Ofgem, the UK’s energy regulator, has proposed new plans to update the energy price cap every three months, as opposed to every six months.
Though these proposals supposedly aim to curb the shock of price increases, there is concern from experts that this could end up hurting struggling households more than helping them.
The energy price cap is currently set by Ofgem every April and October to limit how much providers can charge households for their electricity usage. They use factors such as energy and distribution costs and market changes to calculate this amount, which is expressed as an average for the typical household.
In April, the cap jumped from £1,277 to £1,971, translating to an increase of hundreds of pounds a year for many consumers. The cap is expected to increase again in October by £830 to around £2,800. Read more about how the price cap works in our article What is the energy price cap?
Ofgem’s proposed changes would mean that the cap would change more frequently, in smaller increments. The thinking is that while increases would happen sooner, they would also happen more gradually, in theory allowing households to budget more effectively. It would also mean that customers could benefit more quickly were the cap to go down.
However, with prices expected to stay high for quite some time, for many the only real effect of the proposed changes would be bigger bills, sooner.
The news comes at a difficult time for many UK households, with record-setting energy bills and the increasing cost of living pushing many into financial precarity. Experts attribute the height of the current cap to rising wholesale prices and sanctions on Russia, one of the biggest international sellers of gas.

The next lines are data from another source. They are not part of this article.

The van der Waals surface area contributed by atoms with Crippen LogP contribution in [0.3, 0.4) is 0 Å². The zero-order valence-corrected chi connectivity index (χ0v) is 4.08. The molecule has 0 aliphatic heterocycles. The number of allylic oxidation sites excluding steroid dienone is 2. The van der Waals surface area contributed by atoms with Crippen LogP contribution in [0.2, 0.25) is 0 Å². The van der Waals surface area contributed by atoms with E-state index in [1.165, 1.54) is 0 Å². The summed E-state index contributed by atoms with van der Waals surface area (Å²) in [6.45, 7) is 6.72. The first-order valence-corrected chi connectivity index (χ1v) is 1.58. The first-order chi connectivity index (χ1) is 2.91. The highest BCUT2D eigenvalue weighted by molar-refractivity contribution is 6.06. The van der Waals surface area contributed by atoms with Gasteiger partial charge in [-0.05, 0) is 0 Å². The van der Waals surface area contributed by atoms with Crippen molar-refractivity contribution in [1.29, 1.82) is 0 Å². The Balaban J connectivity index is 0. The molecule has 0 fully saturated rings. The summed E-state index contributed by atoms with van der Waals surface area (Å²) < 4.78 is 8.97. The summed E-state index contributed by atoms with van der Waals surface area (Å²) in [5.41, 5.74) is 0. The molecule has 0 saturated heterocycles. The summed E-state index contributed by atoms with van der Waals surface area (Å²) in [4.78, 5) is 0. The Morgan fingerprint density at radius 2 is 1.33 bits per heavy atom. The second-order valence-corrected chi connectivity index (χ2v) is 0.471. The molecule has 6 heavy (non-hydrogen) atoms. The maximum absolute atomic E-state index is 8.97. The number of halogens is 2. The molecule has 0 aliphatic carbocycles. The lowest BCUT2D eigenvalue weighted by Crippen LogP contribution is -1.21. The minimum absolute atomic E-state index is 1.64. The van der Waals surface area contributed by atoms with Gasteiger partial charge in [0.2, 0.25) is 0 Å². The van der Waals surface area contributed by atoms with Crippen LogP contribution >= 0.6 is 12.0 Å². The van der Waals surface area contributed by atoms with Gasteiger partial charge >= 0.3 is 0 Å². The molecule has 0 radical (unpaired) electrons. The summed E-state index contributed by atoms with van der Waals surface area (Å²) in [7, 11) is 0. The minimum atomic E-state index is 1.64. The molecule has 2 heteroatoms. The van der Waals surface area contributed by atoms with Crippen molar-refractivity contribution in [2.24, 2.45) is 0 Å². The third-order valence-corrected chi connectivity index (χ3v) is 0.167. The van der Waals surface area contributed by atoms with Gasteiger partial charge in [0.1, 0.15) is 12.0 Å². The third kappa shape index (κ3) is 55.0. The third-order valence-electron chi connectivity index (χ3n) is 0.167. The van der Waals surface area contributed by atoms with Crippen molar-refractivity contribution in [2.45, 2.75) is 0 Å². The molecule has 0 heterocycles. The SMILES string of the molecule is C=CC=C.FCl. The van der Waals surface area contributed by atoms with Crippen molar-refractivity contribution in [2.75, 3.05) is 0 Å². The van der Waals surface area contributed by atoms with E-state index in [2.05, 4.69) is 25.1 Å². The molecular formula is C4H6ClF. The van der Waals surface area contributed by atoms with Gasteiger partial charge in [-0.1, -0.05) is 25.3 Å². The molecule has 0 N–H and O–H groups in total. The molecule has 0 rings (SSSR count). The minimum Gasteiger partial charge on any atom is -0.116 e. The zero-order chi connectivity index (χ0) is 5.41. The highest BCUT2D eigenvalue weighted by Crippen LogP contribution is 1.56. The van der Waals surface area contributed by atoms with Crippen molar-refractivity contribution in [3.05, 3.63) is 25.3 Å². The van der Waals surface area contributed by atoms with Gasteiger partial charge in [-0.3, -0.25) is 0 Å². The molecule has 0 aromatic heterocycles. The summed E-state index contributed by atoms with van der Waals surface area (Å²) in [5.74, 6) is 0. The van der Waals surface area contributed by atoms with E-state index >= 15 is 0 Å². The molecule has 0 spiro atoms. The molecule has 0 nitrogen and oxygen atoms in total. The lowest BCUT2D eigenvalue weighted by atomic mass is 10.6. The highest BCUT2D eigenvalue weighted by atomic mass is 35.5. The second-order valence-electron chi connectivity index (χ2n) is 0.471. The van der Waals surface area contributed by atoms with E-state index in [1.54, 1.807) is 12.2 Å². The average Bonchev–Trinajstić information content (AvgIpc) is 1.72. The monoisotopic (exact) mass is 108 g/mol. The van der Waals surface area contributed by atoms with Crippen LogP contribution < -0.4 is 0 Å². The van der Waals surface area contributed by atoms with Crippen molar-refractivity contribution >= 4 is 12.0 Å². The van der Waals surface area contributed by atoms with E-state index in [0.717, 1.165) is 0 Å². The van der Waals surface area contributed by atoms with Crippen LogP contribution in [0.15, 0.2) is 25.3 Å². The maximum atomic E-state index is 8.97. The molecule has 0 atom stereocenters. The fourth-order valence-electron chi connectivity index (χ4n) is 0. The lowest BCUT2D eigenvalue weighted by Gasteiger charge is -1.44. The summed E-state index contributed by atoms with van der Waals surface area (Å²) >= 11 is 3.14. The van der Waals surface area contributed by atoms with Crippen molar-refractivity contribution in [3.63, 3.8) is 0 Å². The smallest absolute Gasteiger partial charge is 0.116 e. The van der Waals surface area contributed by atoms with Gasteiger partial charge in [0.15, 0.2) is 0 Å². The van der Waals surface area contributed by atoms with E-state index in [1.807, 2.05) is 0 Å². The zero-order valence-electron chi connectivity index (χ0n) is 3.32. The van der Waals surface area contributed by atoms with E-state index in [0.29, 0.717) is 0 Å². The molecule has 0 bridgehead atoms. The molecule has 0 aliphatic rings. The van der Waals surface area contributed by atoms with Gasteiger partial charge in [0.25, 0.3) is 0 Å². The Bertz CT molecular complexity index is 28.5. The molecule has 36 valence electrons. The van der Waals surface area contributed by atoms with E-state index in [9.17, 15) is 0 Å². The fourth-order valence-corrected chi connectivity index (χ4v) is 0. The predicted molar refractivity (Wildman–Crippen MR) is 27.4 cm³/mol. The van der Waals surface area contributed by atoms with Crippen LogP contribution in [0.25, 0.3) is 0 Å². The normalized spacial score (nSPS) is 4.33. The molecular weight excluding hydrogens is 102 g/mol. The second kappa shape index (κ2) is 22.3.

Jonathan Brearley, Chief Executive of Ofgem, defended the plan, saying: “The proposed change would mean the price cap is more reflective of current market prices and any price falls would be delivered more quickly to consumers.
“It would also help energy suppliers better predict how much energy they need to purchase for their customers, reducing the risk of further supplier failures, which ultimately pushes up costs for consumers.”
But many industry experts are more sceptical. Myron Jobson, Senior Personal Finance Analyst at Interactive Investor, said: “Staying on top of energy bills is becoming a daily battle for many. The recent increase in the energy price cap, which has added almost £700 a year to the average household’s bills, has pushed many finely crafted budgets to breaking point.
“Adjusting the cap more regularly in the current high and rising inflation environment means energy bills will go up more frequently, which could spell disaster for households already struggling to stay financially afloat. With the cost of seemingly everything else also on the up, more regular price rises will be a worry for many.”
Jobson added: “Those struggling to keep on top their energy bills needn’t suffer in silence – there is support out there. Energy companies have schemes to help people who are struggling to afford their bills.”
Read about how to get support if you’re struggling to pay your energy bills in our articles The energy bills crisis: what can you do about soaring costs? and What can you do if you can’t pay your energy bills? Our article on How to save money – 18 money saving tips may also be of some help.
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